The History of is applesauce considered a liquid


It’s not. It’s technically called a “solidifying agent” or “set point” for the mixture of fruits and other ingredients. The amount of water that is added is only a small part of the process.

As much as I adore apples, I do believe that they are also a liquid. In fact, they would be considered liquid if they were made into a solidifying agent.

Well, the same with apples. They’re not really a liquid, but they are a solidifying agent. As such, they can be added to other objects so they can be dissolved (and thus eaten).

This is a good point. Theyre definitely not liquid, but theyre definitley something that can be used to make other things. For example, cooking apples in water or baking apples in flour.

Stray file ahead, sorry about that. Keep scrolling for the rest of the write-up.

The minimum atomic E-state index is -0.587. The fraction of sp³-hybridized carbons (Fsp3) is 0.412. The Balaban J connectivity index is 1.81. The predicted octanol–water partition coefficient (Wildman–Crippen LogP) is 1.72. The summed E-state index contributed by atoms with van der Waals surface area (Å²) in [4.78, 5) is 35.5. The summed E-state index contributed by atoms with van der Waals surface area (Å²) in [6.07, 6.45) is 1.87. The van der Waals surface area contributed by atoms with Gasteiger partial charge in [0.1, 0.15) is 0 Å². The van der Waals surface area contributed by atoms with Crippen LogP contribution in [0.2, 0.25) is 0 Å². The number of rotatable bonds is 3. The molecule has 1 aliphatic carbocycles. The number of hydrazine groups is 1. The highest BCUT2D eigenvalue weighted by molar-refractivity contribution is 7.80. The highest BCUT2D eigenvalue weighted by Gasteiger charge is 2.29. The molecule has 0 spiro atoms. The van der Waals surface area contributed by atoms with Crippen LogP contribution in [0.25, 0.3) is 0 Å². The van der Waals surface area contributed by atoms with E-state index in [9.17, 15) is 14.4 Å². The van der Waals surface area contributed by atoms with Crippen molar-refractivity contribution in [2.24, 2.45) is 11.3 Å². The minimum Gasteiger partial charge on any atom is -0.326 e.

Yes, theyre liquid. So you can buy applesauce, add water, etc.

Yes, but applesauce is not just “made out of apples.” It’s also often served in cooking competitions, such as the World Cuisine Championships in Japan. This is because the flour or water are mixed with the apples. And since these are liquids, they don’t stick together (like a solid), and thus have no solidifying properties. So, applesauce can be added to everything from food to drinks to make it more liquidy.

This is why we call it “liquid”.

This is a good point. If it’s liquid like water and apples, then it’s just the same thing. So we can’t say that applesauce is a liquid because it’s not a liquid in the physical sense.

Its a matter of degree. There is a wide range of liquids from clear to milky to opaque. The most common ones are water, soda, juice, milk, sugar, lemon juice, lemonade, vinegar, and tea.

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